Hong Kong to focus on fund and wealth management industry

De facto central banker vows to put greater effort into promoting the city's fund industry as the ranks of millionaires swell in Asia-Pacific

PUBLISHED : Monday, 11 August, 2014, 3:13pm
UPDATED : Tuesday, 12 August, 2014, 12:32am

The Hong Kong Monetary Authority will put greater effort into promoting the city's fund and wealth management industry in the next five years, said its de facto central banker.

"In the next five years, the HKMA will put more emphasis on the asset and wealth management industry," said chief executive Norman Chan Tak-lam as he outlined the plans for his second five-year term on the authority's website yesterday.

Chan's goal comes as the number of millionaires swells in Asia-Pacific. The region would soon be home to more people with more than US$1 million to invest than North America, said a report released in June by Capgemini and RBC Wealth Management. It has 4.32 million high-net-worth clients, 10,000 short of the number in North America.

"The challenge for Hong Kong lies in building its brand as a wealth management hub that stands for quality, reputation and confidence," Chan said.

While abolishing the estate duty a few years ago boosted the fund industry, most fund houses still use the city as a sales centre only. About 70 per cent of their work in Hong Kong is related to fund sales, whereas they have a more diversified presence in New York and London.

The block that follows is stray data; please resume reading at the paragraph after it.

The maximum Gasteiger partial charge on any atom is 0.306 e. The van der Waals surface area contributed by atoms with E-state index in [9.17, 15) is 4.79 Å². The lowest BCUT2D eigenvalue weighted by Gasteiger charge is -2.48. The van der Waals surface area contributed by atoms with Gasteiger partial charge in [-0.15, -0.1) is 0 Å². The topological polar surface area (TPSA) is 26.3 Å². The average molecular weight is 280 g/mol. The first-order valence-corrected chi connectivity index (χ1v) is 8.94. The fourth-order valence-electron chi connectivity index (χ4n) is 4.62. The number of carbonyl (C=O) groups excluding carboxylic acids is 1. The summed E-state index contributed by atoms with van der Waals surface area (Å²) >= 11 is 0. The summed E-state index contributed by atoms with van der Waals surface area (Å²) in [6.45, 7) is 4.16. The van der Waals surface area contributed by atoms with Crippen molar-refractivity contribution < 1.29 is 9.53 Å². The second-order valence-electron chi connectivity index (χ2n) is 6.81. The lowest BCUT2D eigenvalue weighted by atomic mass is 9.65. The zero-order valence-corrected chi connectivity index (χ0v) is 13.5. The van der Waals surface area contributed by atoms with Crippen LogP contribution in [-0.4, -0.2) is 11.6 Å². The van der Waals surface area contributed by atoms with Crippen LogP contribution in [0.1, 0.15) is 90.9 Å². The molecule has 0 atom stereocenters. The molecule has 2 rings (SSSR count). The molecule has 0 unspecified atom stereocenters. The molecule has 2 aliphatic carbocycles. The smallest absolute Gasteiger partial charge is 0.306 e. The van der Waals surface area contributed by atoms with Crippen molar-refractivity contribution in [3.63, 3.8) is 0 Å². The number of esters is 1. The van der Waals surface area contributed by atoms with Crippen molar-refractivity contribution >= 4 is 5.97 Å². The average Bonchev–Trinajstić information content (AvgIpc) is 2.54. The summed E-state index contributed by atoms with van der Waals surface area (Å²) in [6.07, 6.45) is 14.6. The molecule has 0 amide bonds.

"The rapid rise in the number of intermediaries is also a reason to applaud. However, it also suggests an underdevelopment of upstream value-added chain," Chan said.

The local fund industry welcomed Chan's support. Hong Kong Investment Funds Association chief executive Sally Wong said: "We believe that with initiatives such as open-ended funds and the mutual recognition of funds, more high-value-added jobs would open up, further bolstering Hong Kong's role as an asset management hub."

Chan said his next five years would also focus on regulating local banks' mainland lending. At the end of last year, such loans stood at HK$2.6 trillion.

"Banks should manage the associated risks and challenges," he said, adding the HKMA would check if banks maintained rigorous risk management standards in lending so that they would not be caught out by a downturn.

Chan said Hong Kong would continue to promote the yuan and treasury management businesses.

"The HKMA is working closely with the Financial Services and the Treasury Bureau to review taxation arrangements to encourage more multinational and mainland corporations to establish treasury management centres in Hong Kong," he said.